2015-05-19 Nervous

A personal highlight was of course seeing some pieces by Jessica Rosenkrantz (aka Nervous System) who I have been following for some time. You might recall a recent print of a bracelet I did from a downloaded Thingiverse file from Nervous System that turned out really well. The complexities of their designs, created using algorithms and coding, are really cutting edge and helped inspire my FIX3D bicycle frame and my new line of PhD research that delves into some similar generative tools.

In terms of some new products that interested me, there was a really interesting PLA material from a company called 3D Fuel in partnership with Algix, which is infused with Algae. This means the material is very quick to break down and compost at the end of its’ life, much faster than traditional PLA. Unfortunately I wasn’t able to get a sample, but it’s one to keep an eye on as they plan to bring a range of different colours to market soon. Lulzbot also had an impressive display of their 3D printers, with the large TAZ model (print area of 298mm x 275mm x 250mm) priced at $2200. The printer and software is all open source, and they had some great examples of products printed in NinjaFlex, and also a brand new material called n-Vent by Taulman 3D.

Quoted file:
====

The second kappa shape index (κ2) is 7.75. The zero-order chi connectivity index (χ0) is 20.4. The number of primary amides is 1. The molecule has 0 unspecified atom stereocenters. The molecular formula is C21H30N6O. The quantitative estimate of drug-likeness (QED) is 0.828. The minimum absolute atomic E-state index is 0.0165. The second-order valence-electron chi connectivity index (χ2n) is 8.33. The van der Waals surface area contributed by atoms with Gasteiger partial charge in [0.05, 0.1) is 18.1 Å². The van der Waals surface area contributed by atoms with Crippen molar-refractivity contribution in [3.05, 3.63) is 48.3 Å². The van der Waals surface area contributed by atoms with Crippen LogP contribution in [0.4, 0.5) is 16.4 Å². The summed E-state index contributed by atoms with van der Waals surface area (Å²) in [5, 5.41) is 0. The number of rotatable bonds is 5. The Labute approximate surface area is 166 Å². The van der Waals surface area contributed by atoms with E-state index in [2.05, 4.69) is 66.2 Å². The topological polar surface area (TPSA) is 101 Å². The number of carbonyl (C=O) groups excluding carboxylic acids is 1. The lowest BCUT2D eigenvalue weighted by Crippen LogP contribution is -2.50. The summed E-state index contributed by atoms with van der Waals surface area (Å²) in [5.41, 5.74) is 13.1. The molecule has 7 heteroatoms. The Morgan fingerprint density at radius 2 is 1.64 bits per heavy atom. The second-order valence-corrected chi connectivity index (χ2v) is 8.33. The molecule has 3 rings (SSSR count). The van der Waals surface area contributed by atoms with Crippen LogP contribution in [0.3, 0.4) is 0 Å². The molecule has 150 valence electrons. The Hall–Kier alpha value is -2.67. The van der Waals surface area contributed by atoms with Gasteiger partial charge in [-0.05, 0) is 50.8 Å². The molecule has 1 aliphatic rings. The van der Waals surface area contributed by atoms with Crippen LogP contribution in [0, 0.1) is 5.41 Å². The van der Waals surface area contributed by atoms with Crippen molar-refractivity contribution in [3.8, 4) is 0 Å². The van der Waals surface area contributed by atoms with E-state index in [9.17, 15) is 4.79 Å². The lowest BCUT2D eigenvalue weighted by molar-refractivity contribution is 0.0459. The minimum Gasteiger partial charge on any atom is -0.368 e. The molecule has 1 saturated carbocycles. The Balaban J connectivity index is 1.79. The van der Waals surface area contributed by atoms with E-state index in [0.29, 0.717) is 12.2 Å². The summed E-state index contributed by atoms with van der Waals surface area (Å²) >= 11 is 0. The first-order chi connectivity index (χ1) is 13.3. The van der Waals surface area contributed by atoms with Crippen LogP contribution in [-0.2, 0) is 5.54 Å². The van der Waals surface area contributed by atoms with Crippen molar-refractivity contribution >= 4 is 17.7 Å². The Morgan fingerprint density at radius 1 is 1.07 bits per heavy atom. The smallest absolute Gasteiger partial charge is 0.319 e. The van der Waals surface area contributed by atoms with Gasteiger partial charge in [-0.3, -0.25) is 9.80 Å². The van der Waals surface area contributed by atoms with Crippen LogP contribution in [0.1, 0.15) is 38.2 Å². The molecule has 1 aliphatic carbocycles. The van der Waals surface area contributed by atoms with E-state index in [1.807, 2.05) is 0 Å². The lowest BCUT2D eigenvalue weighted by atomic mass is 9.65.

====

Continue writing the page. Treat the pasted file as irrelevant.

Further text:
This is just a very brief summary of a few of the highlights from RAPID 2015, an event that I hope to attend again next year. I can’t recommend it enough. Hopefully some of these links and companies to watch are useful to those that couldn’t make it. If you’re in Europe, an announcement was made at the conference that SME would be partnering with EUROMOLD later this year to really bring the excitement of RAPID to Europe, so keep an eye out for that.

– Posted by James Novak